Names Behind the Numbers

Names Behind the Numbers

Last fall, I was asked to help promote a series called Names behind the Numbers, profiling Wisconsin’s renewable energy workers. One of the interviews featured April Smith (pictured above), a construction worker on the Quilt Block Wind Farm in Darlington, WI. In describing her work she said  “All the people, the company, and the community — everyone looked out for each other” and I thought “that’s Wisconsin.”

I grew up in the northeast corner of Iowa County, in the Wisconsin River valley in a small town called Arena. My grandmother cleaned houses, my dad was a mechanic turned landscaper, and my uncles worked road construction. I was surrounded by the grit and community that defines the Wisconsin work ethic; I was taught to work hard, work together, and get the job done.

Now I am one of Wisconsin’s clean energy workers. I joined the RENEW Wisconsin staff a year ago with an untraditional background: an arts education, a theater and music career, and eight years of marketing for a general contractor in Chicago. I knew little about renewable energy, but I cared about the environment and wanted to help build a cleaner future for my children.

According to the Department of Energy’s 2017 US Energy and Jobs Report Wisconsin, over 67,000 people are already working in clean energy, and renewable energy job growth is six times faster than overall job growth in the state. Wisconsin has the opportunity to increase renewable energy substantially in the coming decades, and create tens of thousands of jobs along the way.

After April’s story was published, I was able to attend the Quilt Block dedication and ribbon cutting in Darlington, WI. I witnessed firsthand a community (comprised of local landowners, businesses, educators, government officials, and EDP Renewables) working together to build a 98 MW wind farm, enough to power 25,000 Wisconsin homes with clean energy. This project created approximately 100 full-time jobs during construction and 12 permanent jobs.

I recently attended an outdoor BBQ at the local office of the proposed Badger Hollow Solar Project in Monfort, WI. This was an opportunity for local landowners to get together and see which of their neighbors would be growing a solar crop. There, I met Tracy Fillback, the local liaison hired to address questions and concerns from the landowners and the community as this project progresses. She spent the last few years at home raising her children and now she’s starting a new chapter as part of of the Badger Hollow Solar project. She is another example of renewable energy job opportunity in Wisconsin.

Wind developers are scoping out new projects in rural parts of the state and in recent weeks two proposals for large scale solar farms have joined Badger Hollow Solar at the review stage of development. While we can’t predict the exact number of jobs this will mean for Wisconsin, these companies and workers will spend millions of dollars on locally-sourced gravel, concrete, construction supplies, food, lodging and other services. Increasing renewable energy is one of the best economic development moves Wisconsin could make, particularly for its rural communities.

Wisconsin’s renewable energy workers are building a cleaner future for our children and they’re doing it the Wisconsin way; with tenacity, community, and hard work. Renewable energy can support our local economies and be as homegrown as the crops in our fields, if our communities can continue to embrace the possibilities.

 

Wisconsin Nonprofits Receive Grants Toward  $1.2 million in New Solar Energy Projects

Wisconsin Nonprofits Receive Grants Toward $1.2 million in New Solar Energy Projects

RENEW Wisconsin’s Solar for Good program is issuing grants to 15 Wisconsin nonprofit organizations to install new solar electric systems. The grants total over $145,000 and will fund 10% to 20% of each organization’s project. The overall value of these new solar arrays is set to exceed $1.2 million.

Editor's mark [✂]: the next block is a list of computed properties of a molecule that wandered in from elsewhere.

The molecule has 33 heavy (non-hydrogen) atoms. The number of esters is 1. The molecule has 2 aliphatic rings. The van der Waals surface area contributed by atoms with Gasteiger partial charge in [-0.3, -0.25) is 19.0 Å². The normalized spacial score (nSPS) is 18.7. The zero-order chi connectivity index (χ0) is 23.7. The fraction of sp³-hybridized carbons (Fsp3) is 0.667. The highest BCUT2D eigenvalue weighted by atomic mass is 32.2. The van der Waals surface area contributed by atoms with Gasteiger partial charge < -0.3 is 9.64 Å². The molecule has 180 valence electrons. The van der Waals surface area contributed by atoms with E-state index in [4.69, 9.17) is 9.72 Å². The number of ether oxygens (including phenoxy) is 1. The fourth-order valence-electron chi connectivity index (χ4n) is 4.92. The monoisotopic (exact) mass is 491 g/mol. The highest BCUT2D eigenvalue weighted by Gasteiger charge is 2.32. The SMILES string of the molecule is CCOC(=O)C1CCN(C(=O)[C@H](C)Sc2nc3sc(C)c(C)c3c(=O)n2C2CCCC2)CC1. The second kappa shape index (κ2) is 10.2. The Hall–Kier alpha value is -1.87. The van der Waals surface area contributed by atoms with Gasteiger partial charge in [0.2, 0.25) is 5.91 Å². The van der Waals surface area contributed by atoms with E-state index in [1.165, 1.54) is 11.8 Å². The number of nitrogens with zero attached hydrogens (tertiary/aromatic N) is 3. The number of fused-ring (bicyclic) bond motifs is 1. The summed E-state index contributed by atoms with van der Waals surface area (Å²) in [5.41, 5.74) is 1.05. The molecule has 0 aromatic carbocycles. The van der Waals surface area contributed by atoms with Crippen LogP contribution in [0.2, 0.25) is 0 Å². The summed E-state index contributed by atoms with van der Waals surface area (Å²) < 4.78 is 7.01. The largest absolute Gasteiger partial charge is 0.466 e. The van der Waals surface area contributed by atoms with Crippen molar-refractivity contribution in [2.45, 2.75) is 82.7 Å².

Planned for installation over the next twelve months, these projects expect to add over 460 kilowatts (kW) in new solar power. The size of each project will vary based on the needs of the organization.

This is the second round of Solar for Good grants, following Fall 2017’s inaugural opportunity when sixteen organizations were offered grants. The program is primarily funded by solar philanthropists Cal & Laurie Coulliard of Deerfield through their Coulliard Solar Foundation.

“Nonprofit organizations are leaders, gathering places, and signs of hope across our Wisconsin communities.  By helping them produce their own solar energy, we are empowering them to showcase solar energy’s capabilities and continue their leadership role for the people they serve. We are very proud of these nonprofits and can’t wait to see their shining solar projects get completed!” said Tyler Huebner, RENEW Wisconsin’s Executive Director.

The following organizations have been offered Solar for Good grants to install new solar electric systems:

Alice’s Garden, community and urban farm, Milwaukee
Community Homestead Inc, special needs organization, Osceola
First Unitarian Society of Madison, house of worship, Madison
Heartland Housing Inc., community housing, Milwaukee
Heartland Montessori School, early childhood education, River Falls
Heckrodt Wetland Reserve, outdoor education program, Menasha
Memorial United Church of Christ, house of worship, Fitchburg
Quasimondo Physical Theatre, arts education and training, Milwaukee
St. Bridget Catholic Church, house of worship, River Falls
VFW Post 8483, veterans service organization, Madison
Walnut Way Conservation Corp, environmental conservation organization, Milwaukee
Worldbuilders Inc., humanitarian organization, Stevens Point

Two organizations have asked to remain anonymous at this time.

Solar for Good plans to issue another round of grant funding in fall 2018. Individuals who want to learn more about the program can visit our website.

About RENEW Wisconsin

RENEW Wisconsin is a nonprofit organization which promotes renewable energy in Wisconsin. We work on policies and programs that support solar power, wind power, biogas, local hydropower, and geothermal energy. More information is available on RENEW’s website.

 

A Victory for Renewable Energy in Wisconsin

A Victory for Renewable Energy in Wisconsin

Focus on Energy’s Renewable Energy Program Funded for 2019-2022

Today, the Public Service Commission of Wisconsin made preliminary decisions to allocate approximately $5.5 million in incentives per year to the renewable energy programs within “Focus on Energy” for the years 2019 through 2022.